Scot H. Hulbert
Evolutionary Arms Race
The easiest and most efficient way to control serious losses to plant diseases is by planting disease resistant crop varieties. The development of such varieties is the ongoing work of plant breeders and cooperating pathologists. The biggest difficulty lies in the fact that plant pathogenic microbes evolve very rapidly. Most disease resistance genes function by recognizing some component of the pathogen and initiating defense responses. Pathogen isolates that are able to lose or change the recognized component then become virulent on the variety because they are no longer recognized. The process is essentially an evolutionary arms race, where breeders direct the evolution of crop varieties with new sources of resistance, and pathogens evolve to overcome these resistances. Pathogens, like cereal rusts, are particularly troublesome because they produce huge numbers of spores, increasing the likelihood that some will mutate to new forms. This makes breeding particularly challenging for crops like wheat that are grown on large acreages and thereby maintaining large pathogen populations. The resistance of some cultivars is more durable than others, remaining effective for many years in the field. Cultivars with durable resistance are apparently more difficult for pathogen populations to overcome.
Dr. Scot Hulbert is researching why some sources of resistance are more durable than others and looking for methods to identify or engineer durable resistance. One aspect of this work considers resistance genes that may function by other methods than recognizing a pathogen component. Another major focus is on determining what resistance genes are recognizing in cereal rust pathogens. Most are thought to be effector proteins or molecules that these fungi insert into the plant cells they infect to help them extract nutrients or inhibit plant defenses. His group has been supported by the USDA’s AFRI program to characterize cereal rust effectors. They have developed methods to silence individual effector genes in the rust fungi as they are growing in the plant. Silenced effectors that interfere with the pathogenicity of the fungus are considered to be essential. Resistance genes that recognize essential effectors are likely to provide more durable resistance since the pathogen can not easily lose them. Since resistance genes are simply not available for most effectors, Hulbert’s group is also engineering resistance in wheat by expressing double stranded RNAs with homology to essential effectors to silence their expression. Such resistance is expected to more durable than that mediated by conventional resistance genes.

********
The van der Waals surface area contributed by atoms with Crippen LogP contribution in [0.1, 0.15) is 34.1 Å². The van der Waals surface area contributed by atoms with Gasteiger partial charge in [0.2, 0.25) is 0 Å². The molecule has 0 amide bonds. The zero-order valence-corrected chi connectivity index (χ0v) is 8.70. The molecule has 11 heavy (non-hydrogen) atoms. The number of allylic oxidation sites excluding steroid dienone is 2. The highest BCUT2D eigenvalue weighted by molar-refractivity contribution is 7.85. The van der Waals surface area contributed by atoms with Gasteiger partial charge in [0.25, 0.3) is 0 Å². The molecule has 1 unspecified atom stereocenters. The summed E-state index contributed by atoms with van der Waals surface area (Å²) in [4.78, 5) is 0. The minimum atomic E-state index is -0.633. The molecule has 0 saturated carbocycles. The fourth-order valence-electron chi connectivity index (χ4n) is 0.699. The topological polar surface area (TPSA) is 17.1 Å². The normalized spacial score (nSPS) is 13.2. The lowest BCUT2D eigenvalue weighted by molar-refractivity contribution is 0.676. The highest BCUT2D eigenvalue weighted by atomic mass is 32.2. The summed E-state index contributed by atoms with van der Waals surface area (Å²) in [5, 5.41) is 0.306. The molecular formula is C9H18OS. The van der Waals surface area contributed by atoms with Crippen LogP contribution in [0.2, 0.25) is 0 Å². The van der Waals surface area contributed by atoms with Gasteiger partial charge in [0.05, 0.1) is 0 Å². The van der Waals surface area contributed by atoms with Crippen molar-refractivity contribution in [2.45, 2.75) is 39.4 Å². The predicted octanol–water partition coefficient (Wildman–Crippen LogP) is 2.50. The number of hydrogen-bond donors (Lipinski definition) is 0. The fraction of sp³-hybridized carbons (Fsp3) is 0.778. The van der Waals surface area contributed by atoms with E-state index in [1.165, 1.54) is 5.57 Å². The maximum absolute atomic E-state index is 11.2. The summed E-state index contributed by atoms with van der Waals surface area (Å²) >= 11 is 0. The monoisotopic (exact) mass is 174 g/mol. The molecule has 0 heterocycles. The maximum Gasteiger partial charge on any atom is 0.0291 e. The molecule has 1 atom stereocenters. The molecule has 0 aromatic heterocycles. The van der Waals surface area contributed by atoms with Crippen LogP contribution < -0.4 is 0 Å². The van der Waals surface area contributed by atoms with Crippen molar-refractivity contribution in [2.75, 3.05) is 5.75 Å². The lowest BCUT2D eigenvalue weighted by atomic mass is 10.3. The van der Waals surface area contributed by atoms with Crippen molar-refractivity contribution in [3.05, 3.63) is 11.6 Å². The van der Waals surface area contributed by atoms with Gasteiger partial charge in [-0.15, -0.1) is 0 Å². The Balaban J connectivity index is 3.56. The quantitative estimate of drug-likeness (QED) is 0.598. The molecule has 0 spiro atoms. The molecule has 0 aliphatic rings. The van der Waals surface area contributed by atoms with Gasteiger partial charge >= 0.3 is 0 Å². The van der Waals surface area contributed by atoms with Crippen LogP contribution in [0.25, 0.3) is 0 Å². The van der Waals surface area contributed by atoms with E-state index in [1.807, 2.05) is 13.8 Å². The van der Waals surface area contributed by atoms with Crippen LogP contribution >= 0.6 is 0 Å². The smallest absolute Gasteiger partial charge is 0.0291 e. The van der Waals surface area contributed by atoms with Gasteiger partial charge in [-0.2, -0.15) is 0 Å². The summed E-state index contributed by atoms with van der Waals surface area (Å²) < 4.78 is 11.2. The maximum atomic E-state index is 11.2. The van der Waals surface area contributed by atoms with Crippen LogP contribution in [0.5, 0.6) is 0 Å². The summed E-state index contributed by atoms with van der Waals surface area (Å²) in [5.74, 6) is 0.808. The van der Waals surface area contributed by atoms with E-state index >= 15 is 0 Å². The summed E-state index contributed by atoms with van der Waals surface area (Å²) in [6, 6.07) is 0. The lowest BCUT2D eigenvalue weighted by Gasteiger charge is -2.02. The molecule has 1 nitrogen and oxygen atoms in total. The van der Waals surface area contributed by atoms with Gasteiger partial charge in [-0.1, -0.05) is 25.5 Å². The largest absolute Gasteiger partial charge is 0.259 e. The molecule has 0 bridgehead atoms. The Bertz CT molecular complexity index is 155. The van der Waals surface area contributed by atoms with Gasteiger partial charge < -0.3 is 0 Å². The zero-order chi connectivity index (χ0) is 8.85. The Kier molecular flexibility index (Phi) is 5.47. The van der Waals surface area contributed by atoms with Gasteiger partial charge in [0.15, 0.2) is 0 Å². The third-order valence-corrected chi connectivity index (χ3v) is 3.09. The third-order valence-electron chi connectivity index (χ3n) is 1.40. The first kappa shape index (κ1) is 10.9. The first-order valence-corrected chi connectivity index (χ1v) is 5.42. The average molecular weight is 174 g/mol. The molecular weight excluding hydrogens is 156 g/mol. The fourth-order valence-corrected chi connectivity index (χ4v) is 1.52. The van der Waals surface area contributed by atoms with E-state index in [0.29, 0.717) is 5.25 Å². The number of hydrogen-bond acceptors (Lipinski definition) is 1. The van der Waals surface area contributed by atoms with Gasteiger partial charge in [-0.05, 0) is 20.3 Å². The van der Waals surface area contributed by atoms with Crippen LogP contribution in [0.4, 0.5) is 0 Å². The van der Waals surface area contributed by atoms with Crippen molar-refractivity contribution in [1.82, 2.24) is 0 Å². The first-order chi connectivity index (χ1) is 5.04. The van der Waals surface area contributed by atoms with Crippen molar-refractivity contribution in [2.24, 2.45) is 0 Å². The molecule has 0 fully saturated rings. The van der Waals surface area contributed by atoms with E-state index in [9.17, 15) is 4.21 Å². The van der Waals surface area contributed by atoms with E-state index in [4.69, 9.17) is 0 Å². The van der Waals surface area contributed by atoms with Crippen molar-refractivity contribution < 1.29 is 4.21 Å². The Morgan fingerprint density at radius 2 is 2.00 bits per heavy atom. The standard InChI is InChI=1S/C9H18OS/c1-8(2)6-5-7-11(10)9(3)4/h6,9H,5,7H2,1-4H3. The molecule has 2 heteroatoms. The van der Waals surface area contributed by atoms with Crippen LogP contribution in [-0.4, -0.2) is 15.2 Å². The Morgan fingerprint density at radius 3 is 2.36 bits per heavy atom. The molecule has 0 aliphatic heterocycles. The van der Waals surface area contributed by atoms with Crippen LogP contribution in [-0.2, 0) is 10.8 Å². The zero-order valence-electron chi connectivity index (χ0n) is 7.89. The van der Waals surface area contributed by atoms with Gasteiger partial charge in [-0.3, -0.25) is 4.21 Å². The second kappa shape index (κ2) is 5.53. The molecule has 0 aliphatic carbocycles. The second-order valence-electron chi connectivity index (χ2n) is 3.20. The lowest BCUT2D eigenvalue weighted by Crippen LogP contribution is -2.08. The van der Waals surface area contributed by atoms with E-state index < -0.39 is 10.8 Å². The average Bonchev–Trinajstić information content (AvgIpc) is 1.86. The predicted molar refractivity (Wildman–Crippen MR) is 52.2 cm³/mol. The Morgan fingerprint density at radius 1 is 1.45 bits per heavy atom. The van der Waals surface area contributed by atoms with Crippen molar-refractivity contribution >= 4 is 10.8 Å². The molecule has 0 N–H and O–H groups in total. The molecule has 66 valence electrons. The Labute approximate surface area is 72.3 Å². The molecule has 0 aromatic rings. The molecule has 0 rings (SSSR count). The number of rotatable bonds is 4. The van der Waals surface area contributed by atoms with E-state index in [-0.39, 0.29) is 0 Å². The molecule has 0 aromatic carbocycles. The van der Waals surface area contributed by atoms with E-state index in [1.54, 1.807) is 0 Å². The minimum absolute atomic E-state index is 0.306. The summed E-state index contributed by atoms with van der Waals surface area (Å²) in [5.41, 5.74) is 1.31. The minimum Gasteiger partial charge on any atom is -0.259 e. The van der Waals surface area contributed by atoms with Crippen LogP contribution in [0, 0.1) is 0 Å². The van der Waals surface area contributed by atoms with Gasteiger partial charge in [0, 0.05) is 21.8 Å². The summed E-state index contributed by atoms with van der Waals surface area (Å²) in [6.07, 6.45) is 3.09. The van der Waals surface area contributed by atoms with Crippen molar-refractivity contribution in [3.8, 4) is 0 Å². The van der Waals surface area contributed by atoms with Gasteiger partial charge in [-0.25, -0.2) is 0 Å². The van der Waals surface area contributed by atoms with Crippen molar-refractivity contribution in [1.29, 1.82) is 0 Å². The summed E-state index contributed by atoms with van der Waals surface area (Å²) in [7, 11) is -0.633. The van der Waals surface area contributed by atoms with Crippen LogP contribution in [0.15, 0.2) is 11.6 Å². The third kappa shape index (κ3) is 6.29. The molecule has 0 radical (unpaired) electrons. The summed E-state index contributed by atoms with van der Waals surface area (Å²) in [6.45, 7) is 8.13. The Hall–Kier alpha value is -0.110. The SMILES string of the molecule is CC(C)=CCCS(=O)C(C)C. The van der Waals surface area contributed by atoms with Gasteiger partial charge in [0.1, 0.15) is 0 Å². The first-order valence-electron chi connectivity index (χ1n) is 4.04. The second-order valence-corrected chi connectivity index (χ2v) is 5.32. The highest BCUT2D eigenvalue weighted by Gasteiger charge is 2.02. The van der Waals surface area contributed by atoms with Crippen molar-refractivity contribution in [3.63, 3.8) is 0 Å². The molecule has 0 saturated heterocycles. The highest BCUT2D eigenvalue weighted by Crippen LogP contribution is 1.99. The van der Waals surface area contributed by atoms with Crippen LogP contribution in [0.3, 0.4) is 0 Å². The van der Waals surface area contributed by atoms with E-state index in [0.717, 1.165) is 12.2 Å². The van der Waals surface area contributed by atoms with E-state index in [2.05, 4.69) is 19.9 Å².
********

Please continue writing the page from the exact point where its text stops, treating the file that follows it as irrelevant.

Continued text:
Scott Hulbert, Ph.D.
R. James Cook Endowed Chair for Cropping Systems Pathology
Crop and Soil Sciences
Washington State University
PO Box 646430
Pullman, WA 99164-6430
Scot H. Hulbert, Ph.D., Childhood experiences on a family farm in western Washington led Dr. Hulbert to pursue a B.S. degree at Washington State University. After deciding to pursue a career in research, he went to the University of California at Davis for a M.S. degree and a Ph.D. in genetics. He became interested in the evolution of plant-fungal interactions working with Richard Michelmore at Davis. He began working on diseases of cereal crops with Jeff Bennetzen as a post doc at Purdue in 1987. He joined the faculty in the Department of Plant Pathology at Kansas State University in 1989. He remained there for 17 years, serving as interim head of the plant pathology department from 2004-2006. In 2006, Dr. Hulbert accepted the R. J. Cook Endowed Chair for cropping systems pathology. In addition to research and teaching, he has contributed in a variety of public service roles and has been elected as a Fellow to the American Phytopathological Society and the American Association for the Advancement of Science.